The most significantly upregulated cellular processes for proteins that become bound to C/NM during cell‐cycle entry are ribosome biogenesis and RNA processing (RNA splicing, transport, editing, decay and RNA‐binding proteins). Proteins involved in these two processes, respectively, account for 19.2 and 19.6% of proteins that increase in binding to C/NM as cells enter the cell cycle, and MCODE analyses of the protein interaction map show that the most significant subnetworks are enriched for proteins involved in these functions (see Figure 3B and Supplementary Table S3). We therefore investigated the importance of these processes for transition from quiescence into the cell cycle by inhibiting the induction of two key proteins identified in our mass spectrometry screen. The proteins we chose to target were the splicing factor SF3B2 and eIF6, which is involved in ribosome biogenesis. SF3B2 was identified as becoming bound to C/NM in our initial mass spectrometry experiments and verified by western blotting (Figure 2C). Although none of the SF3B splicing factors identified in subsequent mass spectrometry screens reached the fold‐change cutoff of 1.5, we decided to target SF3B2 as it is known to be involved early in 3′‐splice site recognition and reducing the expression of this protein would be expected to have profound effects on splicing activity. eIF6 was chosen as it is involved in 60S ribosome biogenesis and because it was very highly upregulated during cell‐cycle entry.
SF3B2 is required for entry into the cell cycle but not the growth cycle
SF3B2 is a component of the SF3B splicing factor and is required for the functioning of both the major (U2‐type) and the minor (U12‐type) spliceosomes (Will et al, 1999). Since many genes are induced as cells enter the cell cycle for the first time (Diehn et al, 2002), depleting SF3B2 would be expected to prevent the expression of these genes and materially affect programs that are stimulated during the G0 → G1 transition. Western blotting analyses showed that SF3B2 is poorly expressed in G0, but is induced and becomes C/NM bound following PMA/ionomycin stimulation (Figure 2C). To study the requirement for SF3B2 during cell‐cycle entry, the induction of the protein was blocked with siRNA. A pool of four individual siRNA duplexes reduced SF3B2 expression to <5% of normal levels, as estimated by western blotting for SF3B2 (Figure 6A). Inhibition of the induction of SF3B2 caused a marked reduction in the percentage of cells that entered S‐phase (17.2±1.6% with control siRNA versus 7.0±1.7% with SF3B2 siRNA, mean±s.e.m., n=15, P‐value 3.4 × 10−6; Figure 6D). The percentage of SF3B2‐depleted cells in S‐phase 5 days post‐stimulation had still not reached the level of cells transfected with control siRNA, indicating that quantifying the effects of depleting SF3B2 at an earlier time point (day 3) is valid. The effects on cell‐cycle progression were also observed with three of the four individual siRNA duplexes (Figure 6E), so it is unlikely that the results are due to off‐target effects. Inhibition of SF3B4 expression also led to a decrease in the percentage of cells in S‐phase (14.8±1.5% with control siRNA versus 7±1% with SF3B4 siRNA, mean±s.e.m., P‐value 8.5 × 10−5; Figure 6D). SF3B2 and SF3B4 are both components of the SF3B splicing complex (Golas et al, 2003) and are both required for splicing activity. Therefore, these data are consistent with a requirement for SF3B‐dependent splicing for T cells to enter S‐phase. This could be due either to cell‐cycle inhibition in late G1, which prevents cells progressing from G1 into S‐phase, or to inhibition of the cell cycle earlier during the G0 to G1 transition but no effect on the growth cycle.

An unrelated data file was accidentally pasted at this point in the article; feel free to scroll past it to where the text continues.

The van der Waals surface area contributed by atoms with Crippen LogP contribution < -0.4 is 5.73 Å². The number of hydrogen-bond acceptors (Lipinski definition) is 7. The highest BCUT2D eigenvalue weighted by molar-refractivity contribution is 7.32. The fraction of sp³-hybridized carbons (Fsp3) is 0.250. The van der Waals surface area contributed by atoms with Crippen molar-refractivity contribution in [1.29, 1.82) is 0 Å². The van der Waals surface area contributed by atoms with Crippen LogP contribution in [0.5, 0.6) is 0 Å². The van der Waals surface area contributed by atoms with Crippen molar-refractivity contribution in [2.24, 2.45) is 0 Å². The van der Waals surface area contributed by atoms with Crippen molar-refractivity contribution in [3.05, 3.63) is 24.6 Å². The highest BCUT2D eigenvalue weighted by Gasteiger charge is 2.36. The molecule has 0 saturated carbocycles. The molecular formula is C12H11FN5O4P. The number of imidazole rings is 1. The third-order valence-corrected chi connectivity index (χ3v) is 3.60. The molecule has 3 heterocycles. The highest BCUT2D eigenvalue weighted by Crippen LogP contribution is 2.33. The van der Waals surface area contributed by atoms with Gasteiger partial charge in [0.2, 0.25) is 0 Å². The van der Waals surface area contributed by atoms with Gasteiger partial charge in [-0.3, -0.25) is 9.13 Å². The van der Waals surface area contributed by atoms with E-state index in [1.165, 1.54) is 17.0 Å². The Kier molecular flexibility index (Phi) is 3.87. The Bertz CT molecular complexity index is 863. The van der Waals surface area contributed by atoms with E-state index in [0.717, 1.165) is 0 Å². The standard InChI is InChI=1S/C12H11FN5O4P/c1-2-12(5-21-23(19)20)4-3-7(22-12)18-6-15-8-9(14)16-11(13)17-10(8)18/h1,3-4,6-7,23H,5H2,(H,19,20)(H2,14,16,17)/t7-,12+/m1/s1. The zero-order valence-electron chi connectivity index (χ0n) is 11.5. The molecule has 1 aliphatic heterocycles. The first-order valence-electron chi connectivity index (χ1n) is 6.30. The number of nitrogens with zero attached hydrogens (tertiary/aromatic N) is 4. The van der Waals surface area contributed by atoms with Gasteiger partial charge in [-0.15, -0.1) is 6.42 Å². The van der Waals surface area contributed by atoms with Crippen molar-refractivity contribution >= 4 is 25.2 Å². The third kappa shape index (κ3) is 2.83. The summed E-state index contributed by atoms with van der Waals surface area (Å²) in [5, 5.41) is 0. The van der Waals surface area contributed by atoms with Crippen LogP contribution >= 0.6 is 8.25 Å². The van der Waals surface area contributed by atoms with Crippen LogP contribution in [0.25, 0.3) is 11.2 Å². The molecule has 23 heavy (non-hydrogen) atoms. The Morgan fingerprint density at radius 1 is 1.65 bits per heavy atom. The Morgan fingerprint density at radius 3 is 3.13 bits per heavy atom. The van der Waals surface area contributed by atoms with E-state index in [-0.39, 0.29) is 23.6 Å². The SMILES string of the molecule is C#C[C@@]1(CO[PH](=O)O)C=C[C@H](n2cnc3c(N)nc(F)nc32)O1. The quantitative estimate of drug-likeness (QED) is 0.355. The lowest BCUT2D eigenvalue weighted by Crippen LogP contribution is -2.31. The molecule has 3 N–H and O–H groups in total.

Source data for Figure 6 [msb20125-sup-0006-SourceData-S6.zip]
Analyses of the expression of proteins that regulate the cell cycle showed that depletion of SF3B2 prevented the induction of cyclin D3, which normally occurs early in G1 once T cells have passed the G0 → G1 CP (Lea et al, 2003) (Figure 6A). SF3B2 inhibition also prevented the phosphorylation of pRb on S807/811, which is dependent on cdk4/6‐cyclin D and normally occurs within 16 h of PMA/ionomycin stimulation (Figure 6A and see Lea et al, 2003). The inhibition of pRb phosphorylation and the lack of cyclin D3 expression are consistent with inhibition of the transition from quiescence into the cell cycle (Lea et al, 2003). E2F‐1 is normally induced later in G1 and activation of this transcription factor is necessary for the induction of many genes encoding proteins required for cell‐cycle progression, for example, Mcm7 (Orr et al, 2010), Cdc6, Cdc2 (Cdk1) and cyclin A2 (DeGregori et al, 1995). The induction of E2F‐1 and its downstream targets CCNA2 (cyclin A2) and CDC6 were not detected in SF3B2‐depleted cells after 72 h of PMA/ionomycin stimulation (Figure 6A). These data show that SF3B‐depleted cells are prevented from entering the cell cycle, but are still capable of an increase in size, consistent with entry into the growth cycle (Zetterberg, 1996).